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Darwinism's Dilemma (part I: Cave Man)
Darwinian Fairytales (Avebury Series in Philosophy, 1996) | 1996 | D. C. Stove

Posted on 02/07/2003 8:18:03 PM PST by Ethan Clive Osgoode

Darwinism's Dilemma (part I: Cave Man)

David Stove

"... in the state of nature... [human] life was a continual free fight."
T.H. Huxley, Evolution and Ethics.

IF DARWIN'S THEORY of evolution were true, there would be in every species a constant and ruthless competition to survive: a competition in which only a few in any generation can be winners. But it is perfectly obvious that human life is not like that, however it may be with other species.

This inconsistency, between Darwin's theory and the facts of human life, is what I mean by "Darwinism's Dilemma." The inconsistency is so very obvious that no Darwinian has ever been altogether unconscious of it. There have been, accordingly, very many attempts by Darwinians to wriggle out of the dilemma. But the attempts are conspicuously unsuccessful. They are not uninstructive, though, or unamusing.

The attempts to escape from Darwinism's dilemma all fall into one or other of three types. These can be usefully labelled "the Cave Man way out," "the Hard Man," and "the Soft Man." All three types are hardy perennials, and have been with us, in one version or another, ever since Darwin published Origin of Species in 1859.

What I call the Cave Man way out is this: you admit that human life is not now what it would be if Darwin's theory were true, but also insist that it used to be like that.

In the olden days (the story goes), human populations always did press relentlessly on their supply of food, and thereby brought about constant competition for survival among the too-numerous competitors, and hence natural selection of those organisms which were best fitted to succeed in the struggle for life. But our species (the story goes on) escaped long ago from the brutal regime of natural selection. We developed a thousand forms of attachment, loyalty, cooperation, and unforced subordination, every one of them quite incompatible with a constant and merciless competition to survive. We have now had for a very long time, at least locally, religions, moralities, laws or customs, respect for life and property, rules of inheritance, specialized social orders, distinctions of rank, and standing provisions for external defense, internal police, education, and health. Even at out lowest ebb we still have ties of blood, and ties of marriage: two things which are quite as incompatible with a universal competition to survive as are, for example, a medical profession, a priesthood, or a state.


THIS CAVE MAN story, however implausible, is at any rate not inconsistent with itself. But the combination of it with Darwin's theory of evolution is inconsistent. That theory is a universal generalization about all terrestrial species at any time. Hence, if the theory says something which is not true now of our species (or another), then it is not true--finish. In short, the Cave man way out of Darwinism's dilemma is in reality no way out at all: it is self-contradictory.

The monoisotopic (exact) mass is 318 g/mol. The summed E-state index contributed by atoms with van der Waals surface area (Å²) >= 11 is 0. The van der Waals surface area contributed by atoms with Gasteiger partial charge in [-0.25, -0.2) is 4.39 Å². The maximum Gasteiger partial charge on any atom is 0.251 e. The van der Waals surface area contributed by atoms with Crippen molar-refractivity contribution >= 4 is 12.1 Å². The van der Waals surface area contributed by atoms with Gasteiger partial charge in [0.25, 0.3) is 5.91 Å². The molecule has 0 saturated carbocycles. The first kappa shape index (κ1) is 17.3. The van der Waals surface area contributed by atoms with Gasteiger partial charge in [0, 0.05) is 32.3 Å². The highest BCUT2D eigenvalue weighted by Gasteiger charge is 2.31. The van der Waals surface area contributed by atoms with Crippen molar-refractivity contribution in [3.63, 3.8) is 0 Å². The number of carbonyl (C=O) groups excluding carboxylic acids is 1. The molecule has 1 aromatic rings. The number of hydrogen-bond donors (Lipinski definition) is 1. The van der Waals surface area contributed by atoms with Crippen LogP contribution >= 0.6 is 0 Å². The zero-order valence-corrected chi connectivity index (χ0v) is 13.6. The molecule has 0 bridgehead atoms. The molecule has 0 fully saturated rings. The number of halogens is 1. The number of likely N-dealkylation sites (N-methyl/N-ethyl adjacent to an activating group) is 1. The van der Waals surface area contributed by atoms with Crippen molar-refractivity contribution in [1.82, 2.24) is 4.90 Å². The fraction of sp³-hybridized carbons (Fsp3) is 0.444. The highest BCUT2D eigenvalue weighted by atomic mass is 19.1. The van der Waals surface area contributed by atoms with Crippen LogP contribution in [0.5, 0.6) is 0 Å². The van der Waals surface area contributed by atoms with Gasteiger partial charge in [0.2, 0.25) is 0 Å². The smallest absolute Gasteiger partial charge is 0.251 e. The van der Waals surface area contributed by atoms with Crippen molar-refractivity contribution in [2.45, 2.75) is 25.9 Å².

If Darwin's theory of evolution is true, no species can ever excape from the process of natural selection. His theory is that two universal and permanent tendencies of all species of organisms--the tendancey to increase in numbers up to the limit that the food supply allows, and the tendency to vary in a heritable way--are together sufficient for survival, and therefore universal and permanent natural selection among the competitors.

So the "modern" part of this way out of Darwin's dilemma is inconsistent with Darwinism. But the Cave Man part of it is also utterly incredible in itself. It may be possible, for all I know, that a population of pines or cod should exist with no cooperative as distinct from competitive relations among its members. But no tribe of humans could possibly exist on those terms. Such a tribe could not even raise a second generation: the helplessness of the human young is too extreme and prolonged. So if you ever read a report (as one sometimes does) of the existence of an on-going tribe of just this kind, you should confidently conclude that the reporter is mistaken or lying or both.

Even if such a tribe could somehow continue in existence, it is extremely difficult to imagine how our species, as we now know it to be, could ever have graduated from so very hard a school. We need to remember how severe the rule of natural selection is, and what it means to say that a species is subject to it. It means, among other things, that of all the rabbits, flies, cod, pines, etc., that are born, the enormous majority must suffer early death; and it means no less of our species. How could we have escaped from this set up, supposing we once were in it? Please don't say that a god came down, and pointed out to Darwinian Cave Men a better way, or that the Cave Men themselves got together and adopted a Social Contract (with a Department of Family Planning). Either of those explanations is logically possible, of course, but they are just too improbably to be worth talking about. Yet some explanation, of the same order of improbability, seems to be required, if we once allow ourselves to believe that though we are not subject now to natural selection, we used to be.